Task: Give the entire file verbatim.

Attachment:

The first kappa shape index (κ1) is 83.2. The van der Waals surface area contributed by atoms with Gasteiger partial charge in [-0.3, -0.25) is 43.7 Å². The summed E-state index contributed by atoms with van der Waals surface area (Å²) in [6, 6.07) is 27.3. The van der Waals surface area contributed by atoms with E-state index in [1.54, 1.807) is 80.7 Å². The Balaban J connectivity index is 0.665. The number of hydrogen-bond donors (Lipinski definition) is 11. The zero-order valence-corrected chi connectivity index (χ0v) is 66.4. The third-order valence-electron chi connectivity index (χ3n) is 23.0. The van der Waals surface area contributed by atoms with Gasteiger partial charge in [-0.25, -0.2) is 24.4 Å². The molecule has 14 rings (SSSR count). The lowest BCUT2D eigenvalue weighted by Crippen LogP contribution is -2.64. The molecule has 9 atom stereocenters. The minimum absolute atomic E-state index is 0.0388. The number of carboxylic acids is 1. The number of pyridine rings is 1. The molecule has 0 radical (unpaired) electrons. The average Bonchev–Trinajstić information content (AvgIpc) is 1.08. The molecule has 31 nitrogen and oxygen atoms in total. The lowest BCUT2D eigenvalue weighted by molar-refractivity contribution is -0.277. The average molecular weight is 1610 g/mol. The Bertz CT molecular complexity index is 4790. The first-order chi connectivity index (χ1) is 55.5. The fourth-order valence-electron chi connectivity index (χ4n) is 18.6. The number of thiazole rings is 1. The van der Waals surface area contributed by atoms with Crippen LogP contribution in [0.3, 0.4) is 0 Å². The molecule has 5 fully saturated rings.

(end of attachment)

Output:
The first kappa shape index (κ1) is 83.2. The van der Waals surface area contributed by atoms with Gasteiger partial charge in [-0.3, -0.25) is 43.7 Å². The summed E-state index contributed by atoms with van der Waals surface area (Å²) in [6, 6.07) is 27.3. The van der Waals surface area contributed by atoms with E-state index in [1.54, 1.807) is 80.7 Å². The Balaban J connectivity index is 0.665. The number of hydrogen-bond donors (Lipinski definition) is 11. The zero-order valence-corrected chi connectivity index (χ0v) is 66.4. The third-order valence-electron chi connectivity index (χ3n) is 23.0. The van der Waals surface area contributed by atoms with Gasteiger partial charge in [-0.25, -0.2) is 24.4 Å². The molecule has 14 rings (SSSR count). The lowest BCUT2D eigenvalue weighted by Crippen LogP contribution is -2.64. The molecule has 9 atom stereocenters. The minimum absolute atomic E-state index is 0.0388. The number of carboxylic acids is 1. The number of pyridine rings is 1. The molecule has 0 radical (unpaired) electrons. The average Bonchev–Trinajstić information content (AvgIpc) is 1.08. The molecule has 31 nitrogen and oxygen atoms in total. The lowest BCUT2D eigenvalue weighted by molar-refractivity contribution is -0.277. The average molecular weight is 1610 g/mol. The Bertz CT molecular complexity index is 4790. The first-order chi connectivity index (χ1) is 55.5. The fourth-order valence-electron chi connectivity index (χ4n) is 18.6. The number of thiazole rings is 1. The van der Waals surface area contributed by atoms with Crippen LogP contribution in [0.3, 0.4) is 0 Å². The molecule has 5 fully saturated rings.